WASHINGTON (Reuters) - Dynegy Inc will shut down three coal-fired units at two Illinois power plants because they are no longer economical in the Midwestern U.S. power market, the Houston-based electric utility said on Wednesday.
Dynegy said it had decided to close more than 1,800 megawatts at the coal-fired units of the Newton and Baldwin power plants because they failed to recover their basic operating costs at the Midwestern U.S. power grid’s most recent capacity auction.
“This is a difficult decision, and we don’t take it lightly,” Dynegy Chief Executive Officer Robert Flexon said in a statement. “For 40 years, the employees of the Baldwin and Newton Power Stations have generated reliable and affordable power for the people of Illinois.”
Dynegy said southern Illinois will lose about 30 percent of generating capacity.
The announcement comes just months after Dynegy said it would retire a 465 MW Illinois coal plant in June. Later this year it will decide whether to shut an additional 500 MW of coal capacity.
Environmental group the Sierra Club said Dynegy’s announcement on Wednesday pushed the United States to a milestone of shuttering more than 100,000 megawatts of coal-fired generation since 2010.
The group, which runs a campaign called “Beyond Coal” to phase out the fuel’s use in the electricity sector over the next 15 years, said the announcement showed the “quickening speed” at which the United States is abandoning coal for renewable energy.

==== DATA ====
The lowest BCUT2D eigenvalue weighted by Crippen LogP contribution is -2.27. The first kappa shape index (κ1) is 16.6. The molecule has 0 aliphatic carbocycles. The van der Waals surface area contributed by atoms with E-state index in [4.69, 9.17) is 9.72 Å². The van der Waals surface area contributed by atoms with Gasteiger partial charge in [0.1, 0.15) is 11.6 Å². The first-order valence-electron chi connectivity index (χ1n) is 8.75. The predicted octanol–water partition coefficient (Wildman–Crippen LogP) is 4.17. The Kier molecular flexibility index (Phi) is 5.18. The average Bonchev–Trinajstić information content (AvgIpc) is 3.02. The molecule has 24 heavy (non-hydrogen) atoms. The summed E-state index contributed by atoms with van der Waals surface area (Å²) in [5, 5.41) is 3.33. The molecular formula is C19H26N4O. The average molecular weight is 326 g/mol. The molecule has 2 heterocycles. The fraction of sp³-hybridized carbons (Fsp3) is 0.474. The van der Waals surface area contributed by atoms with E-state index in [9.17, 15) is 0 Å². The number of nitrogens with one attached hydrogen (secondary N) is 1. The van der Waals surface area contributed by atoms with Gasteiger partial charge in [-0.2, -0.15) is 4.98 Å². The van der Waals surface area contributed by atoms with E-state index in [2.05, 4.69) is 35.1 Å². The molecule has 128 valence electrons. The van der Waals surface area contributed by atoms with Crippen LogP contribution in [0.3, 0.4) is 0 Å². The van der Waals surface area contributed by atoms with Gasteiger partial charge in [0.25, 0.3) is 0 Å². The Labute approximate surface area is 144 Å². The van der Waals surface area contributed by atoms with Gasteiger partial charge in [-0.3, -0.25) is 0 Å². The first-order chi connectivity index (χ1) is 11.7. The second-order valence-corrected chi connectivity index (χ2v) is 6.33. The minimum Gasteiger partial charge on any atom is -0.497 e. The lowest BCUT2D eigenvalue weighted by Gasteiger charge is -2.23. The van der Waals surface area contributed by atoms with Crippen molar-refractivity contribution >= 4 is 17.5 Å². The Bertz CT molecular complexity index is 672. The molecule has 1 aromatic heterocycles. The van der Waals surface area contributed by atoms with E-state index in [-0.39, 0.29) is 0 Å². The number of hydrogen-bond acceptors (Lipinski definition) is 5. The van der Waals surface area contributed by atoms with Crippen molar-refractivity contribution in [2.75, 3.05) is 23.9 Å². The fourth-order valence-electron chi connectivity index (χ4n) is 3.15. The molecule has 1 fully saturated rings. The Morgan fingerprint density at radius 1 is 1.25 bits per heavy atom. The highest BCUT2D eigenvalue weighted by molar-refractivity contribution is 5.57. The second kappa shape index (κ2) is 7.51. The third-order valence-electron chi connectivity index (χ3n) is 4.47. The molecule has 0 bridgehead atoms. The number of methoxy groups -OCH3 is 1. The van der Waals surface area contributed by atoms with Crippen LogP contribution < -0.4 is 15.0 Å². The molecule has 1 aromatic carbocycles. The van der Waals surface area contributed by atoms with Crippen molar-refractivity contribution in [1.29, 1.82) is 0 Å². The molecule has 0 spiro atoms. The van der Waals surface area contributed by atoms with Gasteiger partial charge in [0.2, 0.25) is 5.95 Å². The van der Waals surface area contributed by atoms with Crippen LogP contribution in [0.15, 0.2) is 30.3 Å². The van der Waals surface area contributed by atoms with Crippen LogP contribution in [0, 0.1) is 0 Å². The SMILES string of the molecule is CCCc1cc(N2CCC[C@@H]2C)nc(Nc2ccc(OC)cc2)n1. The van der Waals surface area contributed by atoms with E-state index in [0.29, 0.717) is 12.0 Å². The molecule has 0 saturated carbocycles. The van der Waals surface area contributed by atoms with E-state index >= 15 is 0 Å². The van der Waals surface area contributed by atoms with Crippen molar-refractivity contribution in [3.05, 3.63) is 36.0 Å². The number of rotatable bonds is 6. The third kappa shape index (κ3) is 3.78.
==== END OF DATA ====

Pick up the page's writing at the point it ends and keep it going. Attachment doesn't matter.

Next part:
“It’s a clear sign that we are winning,” Sierra Club Executive Director Michael Brune said in a statement.
The campaign focuses on reaching legal settlements with utilities to push them to shut their oldest and dirtiest coal-fired plants, and mobilizes local activists to advocate for retiring the facilities.
But Dynegy spokesman Micah Hirschfield said the Sierra Club was not involved in the decision to shut the three Illinois units.
“It was all about economics, not environmental reasons,” he said.
Bruce Nilles, senior director of the Beyond Coal campaign, said Dynegy wanted to delay installing air pollution controls on those coal units and that the Sierra Club collected thousands of comments from citizens to oppose that delay.
“This is (the result of) years of advocacy to make the coal industry internalize all of its costs,” he said. “And today they announced they can’t compete.”
Reporting by Valerie Volcovici; Editing by Lisa Von Ahn